heated to a temperature
that destroys targeted
microorganisms.
Heat also inactivates
enzymes that cause
spoilage.
Air is driven from the jar
during heating. As the jar
cools a vacuum seal is
formed.
Basics of Canning
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High Acid Foods (pH <4.6)
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All fruits, except for:
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figs
tomatoes, and
melons
Fermented pickles, such as
sauerkraut
Acidified foods, such as
pickles
Basics of Canning
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Low-acid Food (pH >4.6)
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All vegetables, except
rhubarb
Meats
Poultry
Seafood
Soups
Mixed canned foods
(low-acid + high-acid)
Basics of Canning
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Two Methods of Canning
Boiling Water Canning -used for high-acid foods
Pressure Canning -- used
for low-acid foods (and
some high-acid foods)
Basics of Canning
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Why Two Ways to Can?
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Yeast, molds, and most
bacteria are destroyed at
boiling temperatures -212ºF at sea level.
C. botulinum forms spores
that require higher
temperatures for
destruction in a reasonable
period of time -- usually
240ºF or above at sea
level.
Basics of Canning
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Botulism and Growth
To grow, the spores need:
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oxygen-free environment
low-acid food
temperature between 40ºF to 120ºF
relatively high moisture
Basics of Canning
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Botulism and Growth
Conditions for C.
botulinum to grow can
be found in:
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Home canned foods
Smoked fish and sausage
Foil-wrapped baked
potatoes
Packaged mushrooms
Pot pies
Basics of Canning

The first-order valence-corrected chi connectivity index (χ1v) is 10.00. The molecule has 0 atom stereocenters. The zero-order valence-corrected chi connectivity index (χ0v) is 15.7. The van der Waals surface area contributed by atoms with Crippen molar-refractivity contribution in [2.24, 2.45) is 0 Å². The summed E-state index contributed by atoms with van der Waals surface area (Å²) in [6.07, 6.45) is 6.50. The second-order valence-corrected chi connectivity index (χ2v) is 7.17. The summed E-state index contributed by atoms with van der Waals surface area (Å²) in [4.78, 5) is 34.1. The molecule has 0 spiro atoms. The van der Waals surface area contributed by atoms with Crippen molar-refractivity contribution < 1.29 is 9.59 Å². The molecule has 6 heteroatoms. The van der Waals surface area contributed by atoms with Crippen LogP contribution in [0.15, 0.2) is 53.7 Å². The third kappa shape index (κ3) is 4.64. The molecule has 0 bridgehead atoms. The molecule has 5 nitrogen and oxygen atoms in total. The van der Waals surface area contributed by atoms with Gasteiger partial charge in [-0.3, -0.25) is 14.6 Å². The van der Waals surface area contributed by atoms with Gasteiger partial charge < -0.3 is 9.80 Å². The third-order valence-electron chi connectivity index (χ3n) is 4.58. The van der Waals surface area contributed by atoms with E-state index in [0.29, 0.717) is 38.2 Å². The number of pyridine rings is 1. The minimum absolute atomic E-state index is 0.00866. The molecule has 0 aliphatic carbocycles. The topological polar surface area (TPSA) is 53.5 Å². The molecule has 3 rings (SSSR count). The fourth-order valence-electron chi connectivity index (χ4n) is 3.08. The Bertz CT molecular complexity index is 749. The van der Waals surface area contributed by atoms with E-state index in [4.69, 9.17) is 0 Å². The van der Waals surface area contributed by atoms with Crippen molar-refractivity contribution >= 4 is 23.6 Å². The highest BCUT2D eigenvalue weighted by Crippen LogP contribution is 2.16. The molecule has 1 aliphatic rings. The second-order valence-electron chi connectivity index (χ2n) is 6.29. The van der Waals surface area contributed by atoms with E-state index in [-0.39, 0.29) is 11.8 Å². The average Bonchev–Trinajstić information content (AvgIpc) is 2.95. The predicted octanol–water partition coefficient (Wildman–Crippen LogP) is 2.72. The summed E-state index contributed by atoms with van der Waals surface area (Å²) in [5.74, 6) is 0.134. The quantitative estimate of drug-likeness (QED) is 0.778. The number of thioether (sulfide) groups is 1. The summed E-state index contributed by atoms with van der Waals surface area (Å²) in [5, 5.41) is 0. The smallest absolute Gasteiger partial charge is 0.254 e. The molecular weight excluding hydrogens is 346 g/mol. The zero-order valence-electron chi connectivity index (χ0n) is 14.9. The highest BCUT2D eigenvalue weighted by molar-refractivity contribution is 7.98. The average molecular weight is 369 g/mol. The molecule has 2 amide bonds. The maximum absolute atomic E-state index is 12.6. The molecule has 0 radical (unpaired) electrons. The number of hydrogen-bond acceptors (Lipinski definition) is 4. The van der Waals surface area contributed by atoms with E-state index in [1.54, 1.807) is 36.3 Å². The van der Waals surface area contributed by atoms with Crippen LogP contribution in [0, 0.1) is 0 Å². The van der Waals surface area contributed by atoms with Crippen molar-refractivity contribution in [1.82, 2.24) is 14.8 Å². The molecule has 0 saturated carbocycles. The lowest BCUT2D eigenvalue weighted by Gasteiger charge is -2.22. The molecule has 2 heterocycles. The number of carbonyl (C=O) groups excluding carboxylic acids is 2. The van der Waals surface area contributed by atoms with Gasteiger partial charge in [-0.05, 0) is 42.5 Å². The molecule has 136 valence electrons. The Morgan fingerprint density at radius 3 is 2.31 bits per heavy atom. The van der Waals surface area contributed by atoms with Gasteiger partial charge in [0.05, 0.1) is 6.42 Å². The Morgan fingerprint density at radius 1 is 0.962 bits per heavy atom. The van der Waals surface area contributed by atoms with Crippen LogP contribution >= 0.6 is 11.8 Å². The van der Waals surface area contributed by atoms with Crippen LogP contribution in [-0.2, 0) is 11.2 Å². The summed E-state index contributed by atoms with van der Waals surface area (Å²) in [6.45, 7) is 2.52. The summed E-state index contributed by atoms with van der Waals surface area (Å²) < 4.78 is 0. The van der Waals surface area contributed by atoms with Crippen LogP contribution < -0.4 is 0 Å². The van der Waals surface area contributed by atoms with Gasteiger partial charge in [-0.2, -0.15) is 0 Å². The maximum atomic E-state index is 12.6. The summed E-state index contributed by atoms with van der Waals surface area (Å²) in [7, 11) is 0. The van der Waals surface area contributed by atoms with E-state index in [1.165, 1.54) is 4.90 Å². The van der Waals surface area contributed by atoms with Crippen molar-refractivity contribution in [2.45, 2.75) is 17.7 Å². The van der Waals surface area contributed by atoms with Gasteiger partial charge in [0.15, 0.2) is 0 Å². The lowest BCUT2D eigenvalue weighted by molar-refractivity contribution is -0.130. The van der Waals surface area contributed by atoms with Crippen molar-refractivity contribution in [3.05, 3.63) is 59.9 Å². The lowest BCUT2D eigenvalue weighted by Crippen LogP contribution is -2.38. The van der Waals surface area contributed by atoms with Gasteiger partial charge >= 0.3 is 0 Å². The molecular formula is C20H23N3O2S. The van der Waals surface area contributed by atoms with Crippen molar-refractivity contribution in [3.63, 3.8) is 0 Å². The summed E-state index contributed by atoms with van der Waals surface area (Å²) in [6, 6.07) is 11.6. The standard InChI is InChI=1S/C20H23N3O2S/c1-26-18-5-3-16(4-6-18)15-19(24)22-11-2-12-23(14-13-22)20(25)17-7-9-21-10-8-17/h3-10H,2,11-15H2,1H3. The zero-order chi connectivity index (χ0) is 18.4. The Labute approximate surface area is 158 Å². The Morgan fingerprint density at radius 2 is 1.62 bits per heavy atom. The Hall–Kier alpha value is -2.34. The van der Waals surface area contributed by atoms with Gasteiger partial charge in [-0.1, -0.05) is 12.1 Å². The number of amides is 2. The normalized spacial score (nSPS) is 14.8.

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Ways to Prevent Botulism
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Test pressure canner dial
gauge for accuracy each
year before use.
Correctly operate canner.
Check canned food
carefully before use.
If toxin is suspected,
detoxify food before
discarding. The toxin is
destroyed by boiling even
though the spores are not.
Basics of Canning
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Unsafe Canning Methods
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Open Kettle
Oven Canning
Dishwasher
Addition of Aspirin
Steam Canners
Microwave Oven
Canners
Basics of Canning
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Boiling Water Bath
Used for high-acid foods and acidified foods
Boiling Water Bath
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Boiling Water Bath
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Have water simmering or
hot in canner, high enough
to cover jars (about six
inches).
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Hot packed jars = simmering
water
Raw packed jars = warm to
hot water
Wipe rim of jars and adjust
lids.
Lower jars slowly into
canner.
Basics of Canning
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Using a Boiling Water Bath
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Place jars on rack in canner.
Add more hot water if
necessary, once jars are in
canner. (Don’t pour hot
water directly onto rawpacked jars).
Count processing time when
water returns to a boil.
Remove jars to a padded
surface.
Cool away from drafts, 12 to
24 hours.
Boiling Water Bath
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Pressure Canning
Used for low-acid foods
Pressure Canning
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Inspect Your Pressure Canner